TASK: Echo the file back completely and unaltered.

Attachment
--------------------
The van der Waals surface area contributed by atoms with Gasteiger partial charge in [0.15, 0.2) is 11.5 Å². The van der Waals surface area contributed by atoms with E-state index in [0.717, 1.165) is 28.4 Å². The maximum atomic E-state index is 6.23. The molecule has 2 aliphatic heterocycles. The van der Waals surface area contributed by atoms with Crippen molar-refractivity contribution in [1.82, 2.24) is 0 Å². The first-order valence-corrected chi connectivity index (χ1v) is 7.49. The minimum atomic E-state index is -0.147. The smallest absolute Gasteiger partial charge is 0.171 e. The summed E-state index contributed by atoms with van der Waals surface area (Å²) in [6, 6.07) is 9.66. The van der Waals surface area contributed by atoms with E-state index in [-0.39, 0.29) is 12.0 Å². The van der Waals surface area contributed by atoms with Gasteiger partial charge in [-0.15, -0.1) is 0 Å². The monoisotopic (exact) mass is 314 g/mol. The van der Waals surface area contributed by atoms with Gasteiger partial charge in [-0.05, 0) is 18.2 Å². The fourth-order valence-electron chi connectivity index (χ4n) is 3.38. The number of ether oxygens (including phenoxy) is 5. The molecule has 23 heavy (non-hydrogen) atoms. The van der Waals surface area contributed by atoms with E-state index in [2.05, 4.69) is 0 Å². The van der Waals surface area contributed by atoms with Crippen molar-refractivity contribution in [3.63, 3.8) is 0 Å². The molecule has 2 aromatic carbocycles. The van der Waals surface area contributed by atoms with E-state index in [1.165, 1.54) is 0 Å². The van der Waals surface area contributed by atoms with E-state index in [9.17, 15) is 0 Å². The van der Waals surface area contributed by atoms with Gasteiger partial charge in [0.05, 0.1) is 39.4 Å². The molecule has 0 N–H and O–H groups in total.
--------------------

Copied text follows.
The van der Waals surface area contributed by atoms with Gasteiger partial charge in [0.15, 0.2) is 11.5 Å². The van der Waals surface area contributed by atoms with E-state index in [0.717, 1.165) is 28.4 Å². The maximum atomic E-state index is 6.23. The molecule has 2 aliphatic heterocycles. The van der Waals surface area contributed by atoms with Crippen molar-refractivity contribution in [1.82, 2.24) is 0 Å². The first-order valence-corrected chi connectivity index (χ1v) is 7.49. The minimum atomic E-state index is -0.147. The smallest absolute Gasteiger partial charge is 0.171 e. The summed E-state index contributed by atoms with van der Waals surface area (Å²) in [6, 6.07) is 9.66. The van der Waals surface area contributed by atoms with E-state index in [-0.39, 0.29) is 12.0 Å². The van der Waals surface area contributed by atoms with Gasteiger partial charge in [-0.15, -0.1) is 0 Å². The monoisotopic (exact) mass is 314 g/mol. The van der Waals surface area contributed by atoms with Gasteiger partial charge in [-0.05, 0) is 18.2 Å². The fourth-order valence-electron chi connectivity index (χ4n) is 3.38. The number of ether oxygens (including phenoxy) is 5. The molecule has 23 heavy (non-hydrogen) atoms. The van der Waals surface area contributed by atoms with E-state index in [2.05, 4.69) is 0 Å². The van der Waals surface area contributed by atoms with Crippen molar-refractivity contribution in [3.63, 3.8) is 0 Å². The molecule has 2 aromatic carbocycles. The van der Waals surface area contributed by atoms with E-state index in [1.165, 1.54) is 0 Å². The van der Waals surface area contributed by atoms with E-state index in [9.17, 15) is 0 Å². The van der Waals surface area contributed by atoms with Gasteiger partial charge in [0.05, 0.1) is 39.4 Å². The molecule has 0 N–H and O–H groups in total.